Native American gambling enterprises

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Native American gaming enterprises are gaming businesses operated on Indian reservations or tribal land in the United States. Indian tribes have limited sovereignty over these businesses and therefore are granted the ability to establish gambling enterprises outside of direct state regulation.

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History of native american Gaming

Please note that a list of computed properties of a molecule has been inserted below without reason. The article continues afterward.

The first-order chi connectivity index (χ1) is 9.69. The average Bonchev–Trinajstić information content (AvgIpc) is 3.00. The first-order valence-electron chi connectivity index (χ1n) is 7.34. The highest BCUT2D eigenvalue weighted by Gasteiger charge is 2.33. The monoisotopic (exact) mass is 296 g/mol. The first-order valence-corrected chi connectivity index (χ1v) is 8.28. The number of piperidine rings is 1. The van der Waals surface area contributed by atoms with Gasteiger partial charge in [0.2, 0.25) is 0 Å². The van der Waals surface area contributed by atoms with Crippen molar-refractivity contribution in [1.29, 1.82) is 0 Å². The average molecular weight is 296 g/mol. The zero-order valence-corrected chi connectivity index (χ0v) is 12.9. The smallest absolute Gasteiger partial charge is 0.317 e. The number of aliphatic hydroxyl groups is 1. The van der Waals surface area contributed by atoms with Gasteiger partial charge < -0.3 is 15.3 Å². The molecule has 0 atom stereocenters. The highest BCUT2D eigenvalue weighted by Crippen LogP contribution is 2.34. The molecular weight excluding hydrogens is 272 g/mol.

In the very early 1970s, Russell and Helen Bryan, a married Chippewa couple living in a mobile home on Indian lands in northern Minnesota, received a property tax bill from the local county, Itasca County.[1] The Bryans had never received a property tax bill from the county before. Not certain what to do, but unwilling to pay it, they took the tax notice to local legal aid attorneys at Leech Lake Legal Services, who brought suit to challenge the tax in the state courts. The Bryans lost their case in the state district court, and they lost again on appeal in a unanimous decision by the Minnesota Supreme Court. Their last chance was to seek review in the United States Supreme Court. The Supreme Court granted review, and in a sweeping and unanimous decision authored by Justice Brennan, the Supreme Court held not only that states do not have authority to tax Indians on Indian reservations, but that they also lack the authority to regulate Indian activities by Indians on Indian reservations.[1] As Gaming Law Professor Kevin K. Washburn has explained, the stage was now set for Indian gaming. Within a few short years, enterprising Indians and tribes began to operate Indian bingo operations in numerous different locations around the United States.

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